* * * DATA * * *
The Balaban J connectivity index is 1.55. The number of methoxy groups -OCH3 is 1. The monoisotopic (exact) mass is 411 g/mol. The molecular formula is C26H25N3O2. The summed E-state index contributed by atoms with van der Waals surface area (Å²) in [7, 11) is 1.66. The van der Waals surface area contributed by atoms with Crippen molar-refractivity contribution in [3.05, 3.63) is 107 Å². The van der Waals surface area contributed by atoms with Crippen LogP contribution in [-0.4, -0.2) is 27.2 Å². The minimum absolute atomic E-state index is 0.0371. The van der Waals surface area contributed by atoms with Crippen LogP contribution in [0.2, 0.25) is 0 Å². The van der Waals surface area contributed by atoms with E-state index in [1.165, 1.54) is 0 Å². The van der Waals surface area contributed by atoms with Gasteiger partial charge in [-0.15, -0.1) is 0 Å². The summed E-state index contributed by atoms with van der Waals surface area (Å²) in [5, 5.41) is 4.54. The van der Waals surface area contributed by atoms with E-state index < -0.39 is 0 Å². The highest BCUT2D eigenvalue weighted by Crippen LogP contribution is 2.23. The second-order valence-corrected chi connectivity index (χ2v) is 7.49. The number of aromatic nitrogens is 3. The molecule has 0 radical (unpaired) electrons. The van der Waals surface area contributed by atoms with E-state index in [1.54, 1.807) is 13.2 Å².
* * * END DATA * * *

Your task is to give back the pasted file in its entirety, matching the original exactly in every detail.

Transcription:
The Balaban J connectivity index is 1.55. The number of methoxy groups -OCH3 is 1. The monoisotopic (exact) mass is 411 g/mol. The molecular formula is C26H25N3O2. The summed E-state index contributed by atoms with van der Waals surface area (Å²) in [7, 11) is 1.66. The van der Waals surface area contributed by atoms with Crippen molar-refractivity contribution in [3.05, 3.63) is 107 Å². The van der Waals surface area contributed by atoms with Crippen LogP contribution in [-0.4, -0.2) is 27.2 Å². The minimum absolute atomic E-state index is 0.0371. The van der Waals surface area contributed by atoms with Crippen LogP contribution in [0.2, 0.25) is 0 Å². The van der Waals surface area contributed by atoms with E-state index in [1.165, 1.54) is 0 Å². The van der Waals surface area contributed by atoms with Gasteiger partial charge in [-0.15, -0.1) is 0 Å². The summed E-state index contributed by atoms with van der Waals surface area (Å²) in [5, 5.41) is 4.54. The van der Waals surface area contributed by atoms with E-state index < -0.39 is 0 Å². The highest BCUT2D eigenvalue weighted by Crippen LogP contribution is 2.23. The second-order valence-corrected chi connectivity index (χ2v) is 7.49. The number of aromatic nitrogens is 3. The molecule has 0 radical (unpaired) electrons. The van der Waals surface area contributed by atoms with E-state index in [1.54, 1.807) is 13.2 Å².